Experimental aldosterone hypertension in the dog.
Sequential changes in arterial pressure, renal function, body fluid, and electrolyte balance, and several hemodynamic variables were examined during chronic intravenous infusion of aldosterone (14 micrograms/kg/day) in eight conscious dogs maintained on 250 mEq/day sodium and 140 mEq/day potassium intake. Arterial pressure gradually increased and stabilized at 132% +/- 3% (p less than 0.05) of the control value on the 16th day of aldosterone infusion, and cardiac output remained within the normal range. Coinciding with the rise in arterial pressure on the first 2 days of infusion was a marked retention of water and sodium and a rise in extracellular fluid volume and blood volume. Blood volume increased from a baseline value of 64.0 +/- 0.3 ml/kg to 70.7 +/- 1.9 ml/kg (p less than 0.05) on Day 4 and extracellular fluid volume increased from 318 +/- 5 ml/kg to 352 +/- 11 ml/kg (p less than 0.05) on Day 3 of infusion. Both blood volume and extracellular fluid volume remained elevated during infusion. Mean circulatory filling pressure increased from the baseline volume of 9.7 +/- 0.4 mm Hg to an average of 11.7 +/- 0.3 mm Hg (p less than 0.05) during the experimental period. The elevation of mean circulatory filling pressure suggested that this increase may be an essential component in the onset and maintenance of hypertension.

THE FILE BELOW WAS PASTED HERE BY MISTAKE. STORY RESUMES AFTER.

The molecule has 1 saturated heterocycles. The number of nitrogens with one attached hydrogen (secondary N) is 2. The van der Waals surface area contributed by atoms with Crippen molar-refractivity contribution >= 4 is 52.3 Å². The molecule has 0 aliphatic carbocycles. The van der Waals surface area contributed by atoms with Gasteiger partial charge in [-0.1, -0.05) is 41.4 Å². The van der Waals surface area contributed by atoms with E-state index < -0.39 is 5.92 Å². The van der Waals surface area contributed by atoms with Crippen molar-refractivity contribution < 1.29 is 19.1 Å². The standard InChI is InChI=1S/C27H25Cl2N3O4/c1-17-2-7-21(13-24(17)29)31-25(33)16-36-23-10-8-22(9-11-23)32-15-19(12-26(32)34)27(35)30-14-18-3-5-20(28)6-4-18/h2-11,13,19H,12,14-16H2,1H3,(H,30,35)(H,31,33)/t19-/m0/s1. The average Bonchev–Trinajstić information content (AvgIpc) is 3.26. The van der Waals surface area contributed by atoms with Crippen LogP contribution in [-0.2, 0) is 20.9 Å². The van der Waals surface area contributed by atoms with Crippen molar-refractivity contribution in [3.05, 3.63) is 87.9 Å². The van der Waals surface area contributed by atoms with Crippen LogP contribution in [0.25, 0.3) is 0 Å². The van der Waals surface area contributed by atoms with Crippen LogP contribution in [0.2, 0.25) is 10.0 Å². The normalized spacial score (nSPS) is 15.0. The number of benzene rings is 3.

- Copyright © 1982 by American Heart Association